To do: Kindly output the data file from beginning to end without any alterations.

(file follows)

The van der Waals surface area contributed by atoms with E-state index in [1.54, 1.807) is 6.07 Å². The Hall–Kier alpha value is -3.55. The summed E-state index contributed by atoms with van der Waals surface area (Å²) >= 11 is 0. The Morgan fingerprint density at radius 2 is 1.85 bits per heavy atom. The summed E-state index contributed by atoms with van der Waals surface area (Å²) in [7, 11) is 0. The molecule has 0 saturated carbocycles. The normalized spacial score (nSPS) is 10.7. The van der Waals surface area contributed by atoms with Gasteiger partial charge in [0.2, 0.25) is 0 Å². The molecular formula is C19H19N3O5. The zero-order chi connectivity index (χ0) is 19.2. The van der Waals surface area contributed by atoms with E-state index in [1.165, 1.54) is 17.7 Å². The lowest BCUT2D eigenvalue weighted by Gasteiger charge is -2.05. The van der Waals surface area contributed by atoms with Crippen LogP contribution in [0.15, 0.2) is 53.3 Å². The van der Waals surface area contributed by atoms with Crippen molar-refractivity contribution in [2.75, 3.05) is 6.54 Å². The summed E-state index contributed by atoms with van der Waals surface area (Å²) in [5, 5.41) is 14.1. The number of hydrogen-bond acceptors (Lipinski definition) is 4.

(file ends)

The van der Waals surface area contributed by atoms with E-state index in [1.54, 1.807) is 6.07 Å². The Hall–Kier alpha value is -3.55. The summed E-state index contributed by atoms with van der Waals surface area (Å²) >= 11 is 0. The Morgan fingerprint density at radius 2 is 1.85 bits per heavy atom. The summed E-state index contributed by atoms with van der Waals surface area (Å²) in [7, 11) is 0. The molecule has 0 saturated carbocycles. The normalized spacial score (nSPS) is 10.7. The van der Waals surface area contributed by atoms with Gasteiger partial charge in [0.2, 0.25) is 0 Å². The molecular formula is C19H19N3O5. The zero-order chi connectivity index (χ0) is 19.2. The van der Waals surface area contributed by atoms with E-state index in [1.165, 1.54) is 17.7 Å². The lowest BCUT2D eigenvalue weighted by Gasteiger charge is -2.05. The van der Waals surface area contributed by atoms with Crippen LogP contribution in [0.15, 0.2) is 53.3 Å². The van der Waals surface area contributed by atoms with Crippen molar-refractivity contribution in [2.75, 3.05) is 6.54 Å². The summed E-state index contributed by atoms with van der Waals surface area (Å²) in [5, 5.41) is 14.1. The number of hydrogen-bond acceptors (Lipinski definition) is 4.